“We can’t solve problems by using the same kind of thinking we used when we created them.” — Albert Einstein
I was watching Misty Copeland, the principal dancer at the American Ballet Theater, interviewing on Charlie Rose and I realized how much ballet and cycling have in common. Both of them are elegant expressions of human movement, but in American culture they have not quite arrived as part of the common heritage. Misty Copeland makes it easy to embrace dance, and has a gift for making ballet relevant in our times. She shows us what we gain by embracing diversity in form, expression and movement.
The increase in bicycling and walking across America is part of the ongoing change in the world. It’s part of opening up to the full expression of the human spirit. Human powered transportation brings grace and dignity to both rural places and cities. Biking and walking help reinstate our self knowledge and increase awareness of what’s around us, widening our scope of community. They help us understand the power of human movement, and the fluidity and coordination with which we can direct ourselves. Biking and walking awaken our senses and help us fit ourselves better to place and move in concordance with one another. It gives us a new lease on life. The streets are part of our community, a living environment, connecting us. How we move together is a way of expressing life.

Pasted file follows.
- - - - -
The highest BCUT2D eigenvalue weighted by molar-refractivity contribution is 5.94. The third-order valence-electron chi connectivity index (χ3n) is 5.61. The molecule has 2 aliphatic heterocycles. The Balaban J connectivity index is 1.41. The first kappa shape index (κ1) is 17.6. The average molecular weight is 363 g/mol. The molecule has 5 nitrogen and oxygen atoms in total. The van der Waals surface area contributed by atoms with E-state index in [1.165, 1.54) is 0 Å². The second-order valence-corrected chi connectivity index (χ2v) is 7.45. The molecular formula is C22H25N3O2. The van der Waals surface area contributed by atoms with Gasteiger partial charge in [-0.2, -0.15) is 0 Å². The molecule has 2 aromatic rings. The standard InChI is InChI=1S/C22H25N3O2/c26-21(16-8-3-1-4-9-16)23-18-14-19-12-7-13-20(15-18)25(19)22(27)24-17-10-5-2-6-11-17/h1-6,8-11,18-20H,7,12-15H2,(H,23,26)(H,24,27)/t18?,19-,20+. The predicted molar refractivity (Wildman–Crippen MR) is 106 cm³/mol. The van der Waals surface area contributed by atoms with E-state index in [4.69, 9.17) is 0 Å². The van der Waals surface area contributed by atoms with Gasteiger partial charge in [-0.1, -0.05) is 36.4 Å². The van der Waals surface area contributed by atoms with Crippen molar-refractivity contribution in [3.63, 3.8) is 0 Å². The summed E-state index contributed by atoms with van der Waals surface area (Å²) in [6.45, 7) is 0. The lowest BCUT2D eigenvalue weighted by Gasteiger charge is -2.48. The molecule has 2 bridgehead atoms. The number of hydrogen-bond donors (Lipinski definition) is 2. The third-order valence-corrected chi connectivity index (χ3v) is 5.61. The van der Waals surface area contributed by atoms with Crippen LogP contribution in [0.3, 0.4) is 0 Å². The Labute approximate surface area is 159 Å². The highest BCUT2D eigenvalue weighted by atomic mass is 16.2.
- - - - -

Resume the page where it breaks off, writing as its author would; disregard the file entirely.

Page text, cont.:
The Pro Walk Pro Bike Pro Place conference in Vancouver in 2016 is a good place to tap into to the tide of change that is recreating the good life and enlivening our cities.
The Project for Public Spaces is a stellar resource for biking, walking and place: